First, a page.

I expected this to be a light semester. I knew it might get busy from time to time, but I certainly could not have foreseen the constant, unremitting load of work that I have borne like an overworked pack mule for the entire semester.
In previous semesters, I have been fortunate to have at most two major projects going at any one time. They might overlap for a week or two, but overall, I have had periodic bursts of heavy work separated by lighter—but certainly not empty—spells. This semester has been different. This semester I had three major projects spanning the entire three and a half months since summer ended.
It has been tough, but all three projects are complete, turned in, and/or demoed. I plan to write about each of them in the order they concluded, starting with...
Project One: Graduate School Applications
I have heard it said that applying to medical school is the equivalent of a three credit hour college course. If that is the case, then applying for a Computer Science graduate degree counts for at least a two credit hour seminar. I wish I could have hired a secretary to handle all the papers, requirements, forms, and pages and pages of thorough yet misleading instructions.
Of the three projects, this has lasted the longest. I knew I wanted to go to graduate school around sophomore year. Much of my CS work—such as undergraduate research and the CS honors program—has been to prepare for further study in addition to a career. Last summer I seriously started looking at schools and began researching what I would have to do to apply. I started the online applications about a month into the semester, and I took the GRE in October.
The GRE is a computer-adaptive test, meaning that the questions get harder as one progresses. The increase in difficulty was very noticeable because I started having to guess a lot about halfway through each section of the test. The adaptive nature of the test also makes it very short—only about three hours total—so time plays a large factor in completing the sections. These two things made the test much more stressful than a normal multiple choice test. Taking the test on the computer was beneficial, however, because I got my verbal and math scores as soon as I finished. I did reasonably well.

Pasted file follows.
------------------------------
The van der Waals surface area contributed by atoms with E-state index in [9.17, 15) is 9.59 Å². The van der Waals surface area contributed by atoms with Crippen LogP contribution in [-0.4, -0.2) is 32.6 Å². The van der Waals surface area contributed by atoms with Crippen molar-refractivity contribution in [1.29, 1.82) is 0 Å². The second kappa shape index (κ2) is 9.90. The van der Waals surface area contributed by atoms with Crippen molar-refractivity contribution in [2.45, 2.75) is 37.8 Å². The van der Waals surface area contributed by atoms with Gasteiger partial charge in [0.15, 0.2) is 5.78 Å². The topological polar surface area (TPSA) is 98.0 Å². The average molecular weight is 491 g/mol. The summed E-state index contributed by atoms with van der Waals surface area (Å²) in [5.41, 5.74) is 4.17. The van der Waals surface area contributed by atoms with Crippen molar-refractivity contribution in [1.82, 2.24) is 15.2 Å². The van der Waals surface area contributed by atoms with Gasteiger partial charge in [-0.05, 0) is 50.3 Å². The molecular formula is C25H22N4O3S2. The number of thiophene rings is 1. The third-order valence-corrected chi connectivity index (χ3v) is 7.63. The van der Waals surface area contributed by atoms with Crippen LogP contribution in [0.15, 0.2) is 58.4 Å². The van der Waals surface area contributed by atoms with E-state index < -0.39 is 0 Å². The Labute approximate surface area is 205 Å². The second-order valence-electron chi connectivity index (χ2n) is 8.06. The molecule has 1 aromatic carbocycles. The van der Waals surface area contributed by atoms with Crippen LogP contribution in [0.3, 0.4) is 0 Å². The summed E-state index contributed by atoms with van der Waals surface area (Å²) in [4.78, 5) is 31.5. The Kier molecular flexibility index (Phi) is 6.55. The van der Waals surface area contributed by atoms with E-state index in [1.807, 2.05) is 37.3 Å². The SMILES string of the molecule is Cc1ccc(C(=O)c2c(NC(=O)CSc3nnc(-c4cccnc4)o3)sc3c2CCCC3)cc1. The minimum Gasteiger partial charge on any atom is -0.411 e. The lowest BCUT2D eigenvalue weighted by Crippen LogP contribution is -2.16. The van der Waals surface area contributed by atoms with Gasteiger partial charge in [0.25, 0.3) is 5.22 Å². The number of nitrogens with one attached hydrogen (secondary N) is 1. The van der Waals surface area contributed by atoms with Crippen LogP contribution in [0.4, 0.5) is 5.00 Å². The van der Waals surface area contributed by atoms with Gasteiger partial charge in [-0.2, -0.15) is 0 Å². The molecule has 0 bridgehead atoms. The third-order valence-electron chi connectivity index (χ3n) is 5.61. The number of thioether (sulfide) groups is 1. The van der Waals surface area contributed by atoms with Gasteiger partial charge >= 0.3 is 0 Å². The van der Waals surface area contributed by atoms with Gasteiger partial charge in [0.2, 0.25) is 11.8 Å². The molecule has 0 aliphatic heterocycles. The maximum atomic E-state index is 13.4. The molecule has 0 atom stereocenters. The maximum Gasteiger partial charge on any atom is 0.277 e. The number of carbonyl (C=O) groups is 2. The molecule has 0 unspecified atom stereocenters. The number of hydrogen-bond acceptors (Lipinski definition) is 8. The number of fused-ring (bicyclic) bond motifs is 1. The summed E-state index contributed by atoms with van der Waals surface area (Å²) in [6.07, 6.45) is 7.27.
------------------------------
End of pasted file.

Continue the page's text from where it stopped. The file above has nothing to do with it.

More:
The application process sped up after I took the GRE. I completed my statement of purpose in an afternoon, and three current and former course instructors agreed to write letters of recommendations around that time.
All are top-20 computer science graduate schools, and I am sure I would be happy wherever I end up. I plan to get my master's degree in computer science, but at the advice of several people, I am applying as a PhD. student. This will help my chances of getting accepted and will probably open up opportunities for working on more interesting projects. It will also make it easier to continue for four years if I decide to get my doctorate.
It was interesting to note the similarities and differences between the schools' application processes. I was pleased to find that every school had an online application. I only had to send my paper transcripts to each school and a paper application to the computer science department at UT.
Purdue and UIUC both used the same software for their applications. This is interesting because the schools are so similar in other respects: both are highly-respected, technological, Midwestern schools. Fittingly, the software was equally bad in both cases.
MIT had the best application. It was easy to use, it gave clear instructions, it did not use popups (UIUC's was three popups deep at one point), and it worked in Firefox. The only downside was that I had to manually type in every CS, math, and science course I have taken as an undergrad.
I submitted each of the applications and mailed the final paperwork about two weeks ago. Now I must leave it up to the faceless application machinery to decide what I am going to do with myself for the next two or more years.